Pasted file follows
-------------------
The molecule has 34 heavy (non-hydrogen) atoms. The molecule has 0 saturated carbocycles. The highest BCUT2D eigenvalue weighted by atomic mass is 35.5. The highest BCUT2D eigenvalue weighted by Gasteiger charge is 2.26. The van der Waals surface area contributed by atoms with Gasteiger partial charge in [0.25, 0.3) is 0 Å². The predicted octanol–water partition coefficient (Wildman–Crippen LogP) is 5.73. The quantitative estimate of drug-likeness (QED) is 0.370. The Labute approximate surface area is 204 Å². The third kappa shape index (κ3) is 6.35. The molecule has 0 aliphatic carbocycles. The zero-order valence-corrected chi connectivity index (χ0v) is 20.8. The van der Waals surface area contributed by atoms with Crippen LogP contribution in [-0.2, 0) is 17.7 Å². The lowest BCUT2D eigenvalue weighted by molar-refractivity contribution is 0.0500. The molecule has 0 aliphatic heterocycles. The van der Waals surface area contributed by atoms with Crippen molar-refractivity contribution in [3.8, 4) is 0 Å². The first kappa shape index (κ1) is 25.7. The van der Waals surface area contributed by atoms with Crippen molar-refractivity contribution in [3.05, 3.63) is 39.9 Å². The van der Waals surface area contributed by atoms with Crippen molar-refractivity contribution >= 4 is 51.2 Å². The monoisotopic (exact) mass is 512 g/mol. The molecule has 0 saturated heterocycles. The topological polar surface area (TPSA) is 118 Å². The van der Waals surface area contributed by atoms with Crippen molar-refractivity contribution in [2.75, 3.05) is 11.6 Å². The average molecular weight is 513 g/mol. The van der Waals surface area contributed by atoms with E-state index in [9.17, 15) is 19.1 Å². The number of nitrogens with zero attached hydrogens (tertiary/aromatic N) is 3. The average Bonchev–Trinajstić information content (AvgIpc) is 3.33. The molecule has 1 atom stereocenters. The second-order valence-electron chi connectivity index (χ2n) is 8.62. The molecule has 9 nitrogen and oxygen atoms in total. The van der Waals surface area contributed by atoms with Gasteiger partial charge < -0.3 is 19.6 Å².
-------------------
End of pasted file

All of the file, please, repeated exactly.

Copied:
The molecule has 34 heavy (non-hydrogen) atoms. The molecule has 0 saturated carbocycles. The highest BCUT2D eigenvalue weighted by atomic mass is 35.5. The highest BCUT2D eigenvalue weighted by Gasteiger charge is 2.26. The van der Waals surface area contributed by atoms with Gasteiger partial charge in [0.25, 0.3) is 0 Å². The predicted octanol–water partition coefficient (Wildman–Crippen LogP) is 5.73. The quantitative estimate of drug-likeness (QED) is 0.370. The Labute approximate surface area is 204 Å². The third kappa shape index (κ3) is 6.35. The molecule has 0 aliphatic carbocycles. The zero-order valence-corrected chi connectivity index (χ0v) is 20.8. The van der Waals surface area contributed by atoms with Crippen LogP contribution in [-0.2, 0) is 17.7 Å². The lowest BCUT2D eigenvalue weighted by molar-refractivity contribution is 0.0500. The molecule has 0 aliphatic heterocycles. The van der Waals surface area contributed by atoms with Crippen molar-refractivity contribution in [3.8, 4) is 0 Å². The first kappa shape index (κ1) is 25.7. The van der Waals surface area contributed by atoms with Crippen molar-refractivity contribution in [3.05, 3.63) is 39.9 Å². The van der Waals surface area contributed by atoms with Crippen molar-refractivity contribution >= 4 is 51.2 Å². The monoisotopic (exact) mass is 512 g/mol. The molecule has 0 saturated heterocycles. The topological polar surface area (TPSA) is 118 Å². The van der Waals surface area contributed by atoms with Crippen molar-refractivity contribution in [2.75, 3.05) is 11.6 Å². The average molecular weight is 513 g/mol. The van der Waals surface area contributed by atoms with E-state index in [9.17, 15) is 19.1 Å². The number of nitrogens with zero attached hydrogens (tertiary/aromatic N) is 3. The average Bonchev–Trinajstić information content (AvgIpc) is 3.33. The molecule has 1 atom stereocenters. The second-order valence-electron chi connectivity index (χ2n) is 8.62. The molecule has 9 nitrogen and oxygen atoms in total. The van der Waals surface area contributed by atoms with Gasteiger partial charge < -0.3 is 19.6 Å².